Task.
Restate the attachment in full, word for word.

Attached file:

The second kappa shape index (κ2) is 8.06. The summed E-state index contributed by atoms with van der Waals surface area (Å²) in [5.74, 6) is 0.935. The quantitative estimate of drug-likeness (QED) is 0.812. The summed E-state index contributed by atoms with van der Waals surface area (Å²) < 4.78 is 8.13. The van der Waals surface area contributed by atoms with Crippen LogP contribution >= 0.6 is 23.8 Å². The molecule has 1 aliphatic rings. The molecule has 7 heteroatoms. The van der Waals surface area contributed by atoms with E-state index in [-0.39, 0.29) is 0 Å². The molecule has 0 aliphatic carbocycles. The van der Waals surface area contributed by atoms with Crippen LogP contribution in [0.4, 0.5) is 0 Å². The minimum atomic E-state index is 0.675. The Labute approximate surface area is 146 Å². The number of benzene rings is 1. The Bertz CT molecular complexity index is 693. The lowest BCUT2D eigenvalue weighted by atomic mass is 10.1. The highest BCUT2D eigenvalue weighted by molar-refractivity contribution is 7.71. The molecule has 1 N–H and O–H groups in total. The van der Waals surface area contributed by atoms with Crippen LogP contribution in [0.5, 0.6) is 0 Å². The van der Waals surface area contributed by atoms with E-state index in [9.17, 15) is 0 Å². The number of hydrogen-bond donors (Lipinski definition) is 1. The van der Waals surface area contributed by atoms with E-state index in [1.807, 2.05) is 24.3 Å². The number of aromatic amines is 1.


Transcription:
The second kappa shape index (κ2) is 8.06. The summed E-state index contributed by atoms with van der Waals surface area (Å²) in [5.74, 6) is 0.935. The quantitative estimate of drug-likeness (QED) is 0.812. The summed E-state index contributed by atoms with van der Waals surface area (Å²) < 4.78 is 8.13. The van der Waals surface area contributed by atoms with Crippen LogP contribution >= 0.6 is 23.8 Å². The molecule has 1 aliphatic rings. The molecule has 7 heteroatoms. The van der Waals surface area contributed by atoms with E-state index in [-0.39, 0.29) is 0 Å². The molecule has 0 aliphatic carbocycles. The van der Waals surface area contributed by atoms with Crippen LogP contribution in [0.4, 0.5) is 0 Å². The minimum atomic E-state index is 0.675. The Labute approximate surface area is 146 Å². The number of benzene rings is 1. The Bertz CT molecular complexity index is 693. The lowest BCUT2D eigenvalue weighted by atomic mass is 10.1. The highest BCUT2D eigenvalue weighted by molar-refractivity contribution is 7.71. The molecule has 1 N–H and O–H groups in total. The van der Waals surface area contributed by atoms with Crippen LogP contribution in [0.5, 0.6) is 0 Å². The van der Waals surface area contributed by atoms with E-state index in [9.17, 15) is 0 Å². The number of hydrogen-bond donors (Lipinski definition) is 1. The van der Waals surface area contributed by atoms with E-state index in [1.807, 2.05) is 24.3 Å². The number of aromatic amines is 1.